Early stand-level assessment of forest harvesting in western boreal peatlands

Author
Locky, David
Faculty Advisor
Date
2009
Keywords
peatlands , diversity
Abstract (summary)
Approximately 20% of Canada’s boreal region is covered by wetlands. Most of these are peatlands, which are defined as wetlands with at least 40 cm of moss and sedge-dominated organic soil. Commonly known as ‘muskeg’, boreal peatlands are comprised of bogs, fens, and conifer swamps. Recent studies in Canada’s western boreal region have shown that the greatest overall species diversity and number of rare bryophytes (mosses, liverworts, and hornworts) and vascular plants occurs in wooded peatlands. This is particularly true for wooded moderate-rich fens and black spruce swamps. Most species of rare vascular plants in peatlands are orchids or sedges. Less is known of rare bryophytes.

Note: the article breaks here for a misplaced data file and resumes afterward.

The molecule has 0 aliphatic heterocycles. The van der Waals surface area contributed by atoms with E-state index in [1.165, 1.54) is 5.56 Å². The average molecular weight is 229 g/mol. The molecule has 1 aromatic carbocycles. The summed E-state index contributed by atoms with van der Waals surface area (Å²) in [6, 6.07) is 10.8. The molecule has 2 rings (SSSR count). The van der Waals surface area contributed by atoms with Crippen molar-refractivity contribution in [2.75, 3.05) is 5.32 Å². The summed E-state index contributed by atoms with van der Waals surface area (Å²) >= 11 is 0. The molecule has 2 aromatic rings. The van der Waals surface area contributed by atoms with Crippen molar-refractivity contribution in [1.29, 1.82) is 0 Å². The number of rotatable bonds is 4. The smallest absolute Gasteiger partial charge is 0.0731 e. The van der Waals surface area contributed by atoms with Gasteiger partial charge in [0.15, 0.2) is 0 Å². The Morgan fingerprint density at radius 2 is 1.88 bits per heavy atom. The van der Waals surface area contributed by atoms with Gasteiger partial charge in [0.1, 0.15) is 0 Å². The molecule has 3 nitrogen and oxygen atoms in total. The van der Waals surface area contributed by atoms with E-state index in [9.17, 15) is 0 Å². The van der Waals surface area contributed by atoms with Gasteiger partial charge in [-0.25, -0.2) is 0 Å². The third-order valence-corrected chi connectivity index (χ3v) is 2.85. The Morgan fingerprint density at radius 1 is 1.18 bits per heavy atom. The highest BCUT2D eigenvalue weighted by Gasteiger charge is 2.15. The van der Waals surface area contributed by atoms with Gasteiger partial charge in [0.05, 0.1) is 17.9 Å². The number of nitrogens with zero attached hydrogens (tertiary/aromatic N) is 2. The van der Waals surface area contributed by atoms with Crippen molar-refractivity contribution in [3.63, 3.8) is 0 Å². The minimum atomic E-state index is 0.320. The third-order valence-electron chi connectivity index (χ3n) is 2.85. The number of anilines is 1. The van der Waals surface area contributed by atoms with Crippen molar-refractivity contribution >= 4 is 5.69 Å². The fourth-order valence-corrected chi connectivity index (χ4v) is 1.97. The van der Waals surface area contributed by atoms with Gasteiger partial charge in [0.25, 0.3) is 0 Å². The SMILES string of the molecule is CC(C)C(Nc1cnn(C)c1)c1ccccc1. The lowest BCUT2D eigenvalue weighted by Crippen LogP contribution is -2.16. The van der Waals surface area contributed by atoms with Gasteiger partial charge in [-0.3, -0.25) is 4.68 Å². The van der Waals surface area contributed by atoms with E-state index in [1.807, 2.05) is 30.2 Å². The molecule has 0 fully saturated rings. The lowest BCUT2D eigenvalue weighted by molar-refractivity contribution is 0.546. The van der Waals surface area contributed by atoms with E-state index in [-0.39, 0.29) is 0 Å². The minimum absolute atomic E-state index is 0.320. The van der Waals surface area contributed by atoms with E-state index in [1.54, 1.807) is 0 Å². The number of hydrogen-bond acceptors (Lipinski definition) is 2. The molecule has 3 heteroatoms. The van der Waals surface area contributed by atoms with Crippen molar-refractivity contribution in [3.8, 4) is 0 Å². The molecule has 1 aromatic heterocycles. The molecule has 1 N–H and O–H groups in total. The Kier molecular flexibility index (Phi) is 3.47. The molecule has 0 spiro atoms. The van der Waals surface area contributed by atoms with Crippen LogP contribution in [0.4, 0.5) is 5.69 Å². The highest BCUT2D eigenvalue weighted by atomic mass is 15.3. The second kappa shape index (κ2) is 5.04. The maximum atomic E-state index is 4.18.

Publication Information
Locky, D. A. (2009). Early stand-level assessment of forest harvesting in western boreal peatlands: Management and research implications. Sustainable Forest Management Research Network Note Series, 57. Retrieved from http://www.sfmn.ales.ualberta.ca
DOI
Notes
Item Type
Article
Language
English
Rights
All Rights Reserved